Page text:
We first consider what claims had been sufficiently pleaded by the Elmgrens at the time of summary judgment. The Elmgrens pleaded premises liability. They alleged that premises-owner Ineos failed with regard to its duty to provide “a safe place and conditions for [Joe] and others to work.” As discussed, Chapter 95 appropriately governs these claims as to Ineos. See Tex. Civ. Prac. & Rem.Code § 95.003; Bishop, 2004 WL 832916, at *3. In addition, the Elmgrens alleged negligence by Ineos and Pavlovsky in various respects, including failures to timely inspect and to purge the line for gas. The Elmgrens further alleged Ineos' particular responsibility with regard to clearing the line for Joe's protection. At this stage, based on our review of the pleadings, which we construe liberally in the absence of special exceptions, see Roark v. Allen, 633 S.W.2d 804, 809 (Tex.1982), and resolving any doubts against the motions for summary judgment, see Echartea, 2011 WL 2684889, at *2, we agree with the Elmgrens that their pleadings fairly encompass negligence claims potentially sounding in negligent activity and negligent undertaking. See Horizon/CMS Healthcare Corp. v. Auld, 34 S.W.3d 887, 896–97 (Tex.2000) (describing “fair notice” standard for pleading as whether opposing party can ascertain from the pleading basic nature of the controversy, even if improperly named); Dodd v. Savino, ––– S.W.3d ––––, No. 14–12–00555–CV, 2014 WL 242881, at *11 (Tex.App.-Houston [14th Dist.] Jan. 16, 2014, no. pet. h.) (substitute op .) (“The case law is clear that a petition is sufficient if a cause of action may reasonably be inferred from what is specifically stated in the petition, even if an element of the cause of action is not specifically alleged.”) (internal quotation marks omitted).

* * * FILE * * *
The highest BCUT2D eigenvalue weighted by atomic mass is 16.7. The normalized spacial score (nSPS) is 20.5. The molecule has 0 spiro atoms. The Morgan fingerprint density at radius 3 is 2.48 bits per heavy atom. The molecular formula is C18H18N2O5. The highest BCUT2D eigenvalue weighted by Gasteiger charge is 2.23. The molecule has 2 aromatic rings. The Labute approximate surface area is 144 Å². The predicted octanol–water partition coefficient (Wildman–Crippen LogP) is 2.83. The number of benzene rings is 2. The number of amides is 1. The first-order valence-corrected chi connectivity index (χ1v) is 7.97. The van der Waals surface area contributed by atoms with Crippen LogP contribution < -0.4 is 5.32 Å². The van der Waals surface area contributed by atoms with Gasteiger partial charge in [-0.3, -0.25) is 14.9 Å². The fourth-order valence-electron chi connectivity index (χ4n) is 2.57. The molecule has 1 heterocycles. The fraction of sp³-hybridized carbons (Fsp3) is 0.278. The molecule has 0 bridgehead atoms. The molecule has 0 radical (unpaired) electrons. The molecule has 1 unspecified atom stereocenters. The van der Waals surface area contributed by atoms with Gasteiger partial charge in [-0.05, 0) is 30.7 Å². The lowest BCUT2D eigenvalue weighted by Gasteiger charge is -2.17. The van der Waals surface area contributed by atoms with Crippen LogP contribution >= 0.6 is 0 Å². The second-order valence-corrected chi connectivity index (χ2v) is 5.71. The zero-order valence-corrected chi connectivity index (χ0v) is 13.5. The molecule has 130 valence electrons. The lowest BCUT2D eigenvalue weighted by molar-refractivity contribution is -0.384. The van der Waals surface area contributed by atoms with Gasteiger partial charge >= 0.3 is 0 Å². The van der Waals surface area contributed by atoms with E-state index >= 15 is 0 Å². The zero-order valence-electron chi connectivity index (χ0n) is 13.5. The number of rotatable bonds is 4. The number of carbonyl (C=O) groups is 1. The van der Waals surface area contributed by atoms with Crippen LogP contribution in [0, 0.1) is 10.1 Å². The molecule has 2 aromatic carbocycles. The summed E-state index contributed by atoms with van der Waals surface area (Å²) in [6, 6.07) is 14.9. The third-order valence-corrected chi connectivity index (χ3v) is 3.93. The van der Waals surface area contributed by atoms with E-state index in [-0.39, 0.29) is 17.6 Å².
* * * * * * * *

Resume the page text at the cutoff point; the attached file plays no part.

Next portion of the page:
Premises liability is a special form of negligence where the duty owed to the plaintiff depends on the plaintiff's status at the time of the incident. W. Invs., Inc. v. Urena, 162 S.W.3d 547, 550 (Tex.2005). A premises owner has a duty to use reasonable care to keep the premises under his control in a safe condition for business invitees, such as independent contractors. See Redinger, 689 S.W .2d at 417. Premises-liability claims are divided into two categories: (1) defects existing when an independent contractor enters the premises and (2) defects created by the independent contractor's work activity. Dow Chem. Co. v. Bright, 89 S.W.3d 602, 606 (Tex.2002) (citing Coastal Marine Serv. of Tex., Inc. v. Lawrence, 988 S.W.2d 223, 225 (Tex.1999)). With respect to pre-existing defects, a premises owner has a duty to inspect the premises and warn of defects the owner knows or should have known about. Clayton W. Williams, Jr., Inc. v. Olivo, 952 S.W.2d 523, 527 (Tex.1997). With respect to defects arising later, an owner generally has no duty unless it retains a right to or exercises some control over the manner in which the contractor's work is performed. See Bright, 89 S.W.3d at 606; Redinger, 689 S.W.2d at 418. As indicated, the effect of section 95.003 was to codify Redinger's right-to-control requirement and to raise the knowledge requirement to actual knowledge of the dangerous condition. See Ellwood, 214 S.W.3d at 700; Dyall, 152 S.W.3d at 699.